The Chief of Army Staff, Lt. Gen Tukur Buratai, says a collective effort from citizens is required to put an end to the insurgency in the North-East.
According to the Army chief, it would take the combined actions of both civilians and the military to win the war against terrorism.
Buratai said this on his verified Facebook page on Tuesday.
He wrote, “There is general misunderstanding of what insurgency and terrorism entail. There is likelihood of terrorism persisting in Nigeria for another 20 years. It only depends on the level of escalation and the appropriate responses by all stakeholders both civil and military authorities.
“Also by both local and international actors. Citizens’ responsibility is equally important and imperative. All must cooperate to contain the lingering insecurity. Let there be collective action and responsibility.”
Similarly, former Executive Secretary, National Health Insurance Scheme, Prof Usman Yusuf insisted that the security situation in the country calls for collective efforts from all Nigerians.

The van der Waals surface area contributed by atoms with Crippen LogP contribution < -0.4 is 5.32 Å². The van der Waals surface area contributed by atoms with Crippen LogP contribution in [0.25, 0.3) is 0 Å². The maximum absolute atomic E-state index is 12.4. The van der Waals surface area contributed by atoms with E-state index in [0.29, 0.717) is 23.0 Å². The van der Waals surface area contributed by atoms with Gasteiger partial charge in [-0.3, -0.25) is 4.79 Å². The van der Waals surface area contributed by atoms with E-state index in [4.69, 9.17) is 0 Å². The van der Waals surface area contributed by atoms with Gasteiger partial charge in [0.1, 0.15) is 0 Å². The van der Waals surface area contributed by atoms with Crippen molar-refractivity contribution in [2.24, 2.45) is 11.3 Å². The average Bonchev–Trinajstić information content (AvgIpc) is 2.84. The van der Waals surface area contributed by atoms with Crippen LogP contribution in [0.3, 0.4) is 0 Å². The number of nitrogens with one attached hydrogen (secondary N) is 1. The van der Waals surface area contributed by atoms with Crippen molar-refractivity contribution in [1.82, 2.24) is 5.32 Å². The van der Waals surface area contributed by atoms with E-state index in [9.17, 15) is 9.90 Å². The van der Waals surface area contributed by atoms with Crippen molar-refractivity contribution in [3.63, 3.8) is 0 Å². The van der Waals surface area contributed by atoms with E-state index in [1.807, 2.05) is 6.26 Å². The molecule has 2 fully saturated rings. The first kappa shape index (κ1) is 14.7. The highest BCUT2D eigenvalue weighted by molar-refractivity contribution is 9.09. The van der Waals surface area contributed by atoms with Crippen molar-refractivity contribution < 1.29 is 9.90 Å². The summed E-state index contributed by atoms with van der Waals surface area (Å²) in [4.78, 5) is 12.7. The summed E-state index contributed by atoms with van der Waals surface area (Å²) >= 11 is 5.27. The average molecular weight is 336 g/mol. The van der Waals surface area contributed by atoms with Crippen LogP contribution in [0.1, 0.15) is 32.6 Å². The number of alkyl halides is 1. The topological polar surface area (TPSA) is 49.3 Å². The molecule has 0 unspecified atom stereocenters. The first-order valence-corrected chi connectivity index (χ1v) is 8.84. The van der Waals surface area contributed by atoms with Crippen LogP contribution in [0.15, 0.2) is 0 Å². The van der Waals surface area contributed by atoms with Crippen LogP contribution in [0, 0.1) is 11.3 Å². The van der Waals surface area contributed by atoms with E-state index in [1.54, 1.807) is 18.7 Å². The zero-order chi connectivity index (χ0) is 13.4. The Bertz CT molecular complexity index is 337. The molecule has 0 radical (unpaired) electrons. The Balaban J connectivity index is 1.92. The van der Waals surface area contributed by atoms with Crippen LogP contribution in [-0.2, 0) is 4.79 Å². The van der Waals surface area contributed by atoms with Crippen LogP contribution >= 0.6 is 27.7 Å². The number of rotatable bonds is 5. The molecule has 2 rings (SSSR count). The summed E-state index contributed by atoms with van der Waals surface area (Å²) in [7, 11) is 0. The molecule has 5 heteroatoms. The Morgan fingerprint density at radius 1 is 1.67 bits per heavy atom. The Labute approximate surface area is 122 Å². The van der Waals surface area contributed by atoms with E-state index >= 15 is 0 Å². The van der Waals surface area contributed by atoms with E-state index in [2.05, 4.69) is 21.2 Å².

Speaking with Arise News on Wednesday, Yusuf said, “The government and all Nigerians must agree that things are not working and the government must involve the people . The way security is done in this country is that things come from Abuja without involving people. We are in big trouble, the insecurity in this country has increased in recent times with killing of people, raping our women, cattle being rustled, and villages burnt. Its high time the federal government puts this nation on war footing and mobilise every body”.
Yusuf also suggested that communities and the military should train the youths to fight against killings, kidnapping and banditry.
“No nation can call itself secure if it does not have control of it’s airspace, waterways and highways and forests,” he said.
“We cannot be secure and will only be deluding ourselves if we think things will change and if we should continue like this. Everybody must sit up and know that security is not for the government and military alone but ours. I have friends in the United States of America who are from Somalia who call me and say they are worried about Nigeria because this is the way Somalia started and look at where we are today.
“ When we speak, it’s not that we are against the government, we brought them in, and they must do what we ask. If government doesn’t protect us, then it’s of no good to us. I call on every Nigerian to speak up”.